September 6, 2018  |  Human genetics research

New Look at Breast Cancer Cell Line Sheds Light on Structural Complexity

In an exciting paper that made the cover of Genome Research, scientists from Cold Spring Harbor Laboratory and collaborating institutions report the genome sequence and transcriptome of a commonly used breast cancer cell line. They determined that the cell line harbors far more structural variants than previously thought with results that call into question cancer genome analysis based solely on short-read sequencing data.
In “Complex rearrangements and oncogene amplifications revealed by long-read DNA and RNA sequencing of a breast cancer cell line,” lead author Maria Nattestad, senior author Michael Schatz, and collaborators describe an in-depth investigation of SK-BR-3, an important model for HER2-positive breast cancer. “SK-BR-3 is known to be highly rearranged, although much of the variation is in complex and repetitive regions that may be underreported,” they write, explaining their choice of PacBio long-read sequencing to conduct a new genomic and transcriptomic analysis of the cell line.
Investigating genomic instability is essential to understanding cancer but attempts to do so using short-read sequencing have seen limited success due to challenges in detecting structural variation. Even large-scale cancer projects “have performed somewhat limited analysis of structural variations, as both the false positive rate and the false negative rate for detecting structural variants from short reads are reported to be 50% or more,” Nattestad, et al. report. “Furthermore, the variations that are detected are rarely close enough to determine whether they occur in phase on the same molecule, limiting the analysis of how the overall chromosome structure has been altered.”
With the goal of creating a comprehensive map of structural variations in cancer, scientists sequenced the SK-BR-3 genome using SMRT Sequencing. To enable comparison between sequencing technologies, they also used a short-read technology. The team found that PacBio data was more mappable: more than 90% of PacBio reads align with a mapping quality of 60, while just 69% of short reads did the same. “We also observed a smaller GC bias in the PacBio sequencing compared to the Illumina sequence data,” they note, “which enables more robust copy number analysis and generally better variant detection overall.”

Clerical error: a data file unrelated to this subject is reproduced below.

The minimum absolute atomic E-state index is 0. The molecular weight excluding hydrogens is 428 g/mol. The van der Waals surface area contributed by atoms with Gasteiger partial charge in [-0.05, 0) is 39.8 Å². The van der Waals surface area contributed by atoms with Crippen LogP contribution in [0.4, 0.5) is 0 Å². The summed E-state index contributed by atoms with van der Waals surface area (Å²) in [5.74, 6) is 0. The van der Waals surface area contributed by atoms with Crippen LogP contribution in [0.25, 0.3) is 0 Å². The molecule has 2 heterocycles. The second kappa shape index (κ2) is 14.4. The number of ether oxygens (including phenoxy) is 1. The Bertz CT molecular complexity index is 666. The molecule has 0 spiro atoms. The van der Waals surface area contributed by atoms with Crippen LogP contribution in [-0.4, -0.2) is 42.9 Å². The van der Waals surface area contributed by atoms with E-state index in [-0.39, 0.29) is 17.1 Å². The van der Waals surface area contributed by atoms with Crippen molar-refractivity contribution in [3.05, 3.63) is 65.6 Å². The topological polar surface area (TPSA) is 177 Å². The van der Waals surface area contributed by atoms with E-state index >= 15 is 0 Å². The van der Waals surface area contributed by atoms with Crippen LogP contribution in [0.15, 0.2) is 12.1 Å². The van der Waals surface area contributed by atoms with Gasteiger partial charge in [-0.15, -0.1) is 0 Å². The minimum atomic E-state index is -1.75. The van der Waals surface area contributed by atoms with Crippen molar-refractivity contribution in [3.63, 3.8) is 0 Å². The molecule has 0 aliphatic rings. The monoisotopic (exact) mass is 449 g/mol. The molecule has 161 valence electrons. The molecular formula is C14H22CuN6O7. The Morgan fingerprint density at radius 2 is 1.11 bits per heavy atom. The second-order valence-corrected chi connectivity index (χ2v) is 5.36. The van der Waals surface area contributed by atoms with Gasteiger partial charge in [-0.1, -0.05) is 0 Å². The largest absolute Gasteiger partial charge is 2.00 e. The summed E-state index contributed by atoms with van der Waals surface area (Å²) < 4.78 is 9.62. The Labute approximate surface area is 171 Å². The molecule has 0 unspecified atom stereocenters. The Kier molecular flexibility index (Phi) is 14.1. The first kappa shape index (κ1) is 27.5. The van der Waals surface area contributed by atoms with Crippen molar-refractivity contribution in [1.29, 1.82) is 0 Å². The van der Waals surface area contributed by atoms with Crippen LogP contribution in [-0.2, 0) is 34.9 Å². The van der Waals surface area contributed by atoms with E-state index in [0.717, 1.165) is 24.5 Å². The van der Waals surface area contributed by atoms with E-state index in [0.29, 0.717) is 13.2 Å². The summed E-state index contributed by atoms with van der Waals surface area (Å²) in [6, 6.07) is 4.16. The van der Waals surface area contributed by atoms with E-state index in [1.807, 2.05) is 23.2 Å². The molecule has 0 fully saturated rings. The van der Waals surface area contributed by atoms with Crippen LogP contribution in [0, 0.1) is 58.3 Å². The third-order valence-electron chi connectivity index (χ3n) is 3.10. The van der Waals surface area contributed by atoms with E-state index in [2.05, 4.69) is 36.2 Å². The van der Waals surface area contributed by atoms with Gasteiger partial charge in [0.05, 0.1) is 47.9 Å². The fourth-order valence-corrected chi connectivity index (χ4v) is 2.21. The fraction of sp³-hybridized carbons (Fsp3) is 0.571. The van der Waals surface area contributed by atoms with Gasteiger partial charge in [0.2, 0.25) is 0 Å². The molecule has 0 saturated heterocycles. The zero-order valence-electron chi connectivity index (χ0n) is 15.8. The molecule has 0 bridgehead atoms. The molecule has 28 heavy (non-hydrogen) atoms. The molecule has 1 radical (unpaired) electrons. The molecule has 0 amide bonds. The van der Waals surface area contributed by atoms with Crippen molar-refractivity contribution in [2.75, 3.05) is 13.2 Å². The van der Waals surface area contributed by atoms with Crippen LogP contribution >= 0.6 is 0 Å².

An analysis of variants showed that long-read sequencing detected more than 17,000 structural variants of at least 50 bp in length, while the short-read data yielded only about 4,100, a difference that could largely be attributed to the lack of insertions called in the latter data set.  This closely mirrors the results of researchers working on population-specific reference genomes.
The scientists coupled their genomic variant discovery with the Iso-Seq method to capture full-length transcripts from SK-BR-3, noting that short-read data often cannot span or accurately reconstruct entire isoforms. “Long reads overcome such limitations by spanning multiple exon junctions and often covering complete transcripts,” they explain. Within the transcriptome analysis, the team closely examined several gene fusions. Some of the gene fusions were found to be the product of two or three rearrangement events occurring in sequence. For example, “CYTH1-EIF3H had been discovered previously with RNA-seq and been validated with RT-PCR, but it was not known to be a “2-hop” gene fusion (taking place through a series of two variants) until now,” the scientists report.  “This fusion was also captured in full by several individual SMRT-seq reads that contain both variants and have alignments in both genes.”  The authors also report finding direct evidence that a gene fusion previously thought to be the result of a 2-hop path is actually a 3-hop fusion.
One detailed illustration of the careful analysis performed for this project involved the ERBB2 oncogene, which is also called HER2. “We discover a complex sequence of nested duplications and translocations, suggesting a punctuated progression,” the team writes. They were able to “reconstruct the progression of rearrangements resulting in the amplification of the ERBB2 oncogene, including a previously unrecognized inverted duplication spanning a large portion of the region.”
“Long-read read sequencing can expose complex variants with great certainty and context, suggesting that more multi-hop gene fusions, inverted duplications, and complex events may be found in other cancer genomes,” the scientists conclude. “There may be many other types of complex variations present in other cancer genomes that were not found in SK-BR-3, so it is essential to continue building a catalogue of these variant types using the best available technologies.”
For more information, check out our profile of Schatz and Nattestad, or read up on the long-read analysis tools developed by this team.

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